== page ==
Jennifer began working at the Autism Society of North Carolina in 2010, and in her position there she supervises the organization's work on government relations, advocacy and chapters. Her writing on public policy issues related to autism can be found at www.autismsociety-nc.org under "Advocacy"/"Public Policy." Prior to this she worked for the Mental Health Association in North Carolina for ten years, holding the position of Director of Policy and Advocacy Initiatives from 2005-2010. Ms. Mahan has served as Chair of two large statewide advocacy coalitions: The Coalition, advocating for the needs of individuals with addictive disease, developmental disabilities and mental health disorders and The Covenant with North Carolina's Children, advocating for a broad range of issues affecting children and families. She has a background in consumer advocacy, information and referral programs, telephone crisis counseling, and human services policy focused on developmental disabilities, mental health, substance abuse, and low-income benefits programs. Ms. Mahan has a B.A. in Sociology from The University of Wisconsin – Milwaukee, and one of these days should finish up her Master of Public Administration degree at UNC Chapel Hill.

David Ingram, Regional Service Director, Autism Society of North Carolina:
David began working with individuals with IDD through the Autism Society of North Carolina, in 2002, while simultaneously earning a Bachelors of Science in Psychology at the University of North Carolina. In 2005, David started up the Triangle Region's Vocational Program. Due to the success of the Vocational Program, The Autism Society of North Carolina chose Mr. Ingram as the Triangle Services Regional Director in 2008 with a span-of-control of 148 staff supporting over 100 individuals with ASD. Also in 2008, The North Carolina Council on Developmental Disabilities selected David as one of North Carolina's Top 40 Advancing Strong Leaders. He also serves on North Carolina's Alliance for Full Participation's (AFP) Steering Committee and co-drafted the North Carolina AFP's "Employment First" initiative in 2011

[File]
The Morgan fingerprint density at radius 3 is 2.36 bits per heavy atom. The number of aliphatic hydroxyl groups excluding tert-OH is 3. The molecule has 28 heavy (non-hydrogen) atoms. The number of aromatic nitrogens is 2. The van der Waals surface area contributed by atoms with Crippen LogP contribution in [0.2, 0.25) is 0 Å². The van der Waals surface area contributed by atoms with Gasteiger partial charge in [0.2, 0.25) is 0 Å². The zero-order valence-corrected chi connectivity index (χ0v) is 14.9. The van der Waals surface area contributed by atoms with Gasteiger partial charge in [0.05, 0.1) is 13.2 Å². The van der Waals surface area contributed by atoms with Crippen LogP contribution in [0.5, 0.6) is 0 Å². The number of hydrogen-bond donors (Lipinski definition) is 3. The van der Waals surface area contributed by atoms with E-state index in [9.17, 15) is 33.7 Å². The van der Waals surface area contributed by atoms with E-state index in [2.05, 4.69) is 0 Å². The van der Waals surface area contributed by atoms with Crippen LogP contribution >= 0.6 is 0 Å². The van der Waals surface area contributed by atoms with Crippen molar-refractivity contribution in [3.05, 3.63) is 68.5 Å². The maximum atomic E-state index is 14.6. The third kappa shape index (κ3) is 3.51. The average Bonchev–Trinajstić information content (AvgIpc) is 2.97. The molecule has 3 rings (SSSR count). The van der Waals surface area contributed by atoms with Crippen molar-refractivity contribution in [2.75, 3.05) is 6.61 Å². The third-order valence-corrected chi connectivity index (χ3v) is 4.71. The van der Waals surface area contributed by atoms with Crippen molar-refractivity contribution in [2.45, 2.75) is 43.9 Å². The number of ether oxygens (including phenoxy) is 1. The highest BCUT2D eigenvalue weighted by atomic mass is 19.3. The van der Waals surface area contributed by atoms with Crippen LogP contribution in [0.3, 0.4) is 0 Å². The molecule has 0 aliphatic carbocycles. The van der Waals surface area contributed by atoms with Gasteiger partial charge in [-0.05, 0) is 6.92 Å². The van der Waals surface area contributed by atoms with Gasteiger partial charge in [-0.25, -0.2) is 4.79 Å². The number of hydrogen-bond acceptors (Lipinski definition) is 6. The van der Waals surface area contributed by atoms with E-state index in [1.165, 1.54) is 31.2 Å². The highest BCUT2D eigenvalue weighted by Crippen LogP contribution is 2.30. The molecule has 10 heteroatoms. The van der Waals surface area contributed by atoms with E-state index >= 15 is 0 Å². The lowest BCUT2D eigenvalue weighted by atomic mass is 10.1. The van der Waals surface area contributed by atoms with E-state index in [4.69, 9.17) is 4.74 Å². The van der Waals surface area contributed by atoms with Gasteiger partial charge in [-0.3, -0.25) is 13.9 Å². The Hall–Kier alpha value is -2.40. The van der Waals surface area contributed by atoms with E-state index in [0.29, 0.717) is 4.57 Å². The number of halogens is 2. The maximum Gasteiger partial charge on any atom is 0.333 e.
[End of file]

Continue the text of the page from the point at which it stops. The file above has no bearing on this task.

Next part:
Denise Ferguson, Director of Services, Autism Society of North Carolina:
Prior to working with the Autism Society of North Carolina, Denise work with individuals who were dually diagnosed with MH/ IDD providing supported employment supports in a psychosocial rehabilitation clubhouse setting designed on the Fountain House model. In 1995 Denise began her career with the Autism Society as a Job Coach. Her primary responsibility was to develop vocational options for individuals with ASD. Within two years Denise expanded services within the region to include two residential homes that provided support to seven individuals with ASD and oversight of 140 staff providing community base support services to over 130 individuals with ASD. In 2008 Denise was promoted to Director of Services and is currently responsible for the supervision of direct support services to 412 individuals with ASD and 669 direct care and support staff within five regions across the state of North Carolina. Denise received her Bachelor's degree in Human Services from Springfield College.

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This webcast is supported through SEDL's Vocational Rehabilitation Service Models for Individuals with Autism Spectrum Disorders (VR Autism), funded by the National Institute on Disability and Rehabilitation Research (NIDRR), part of the U.S. Department of Education. The opinions and views expressed are those of the presenter and no endorsement by the funding agency or the federal goverment should be inferred.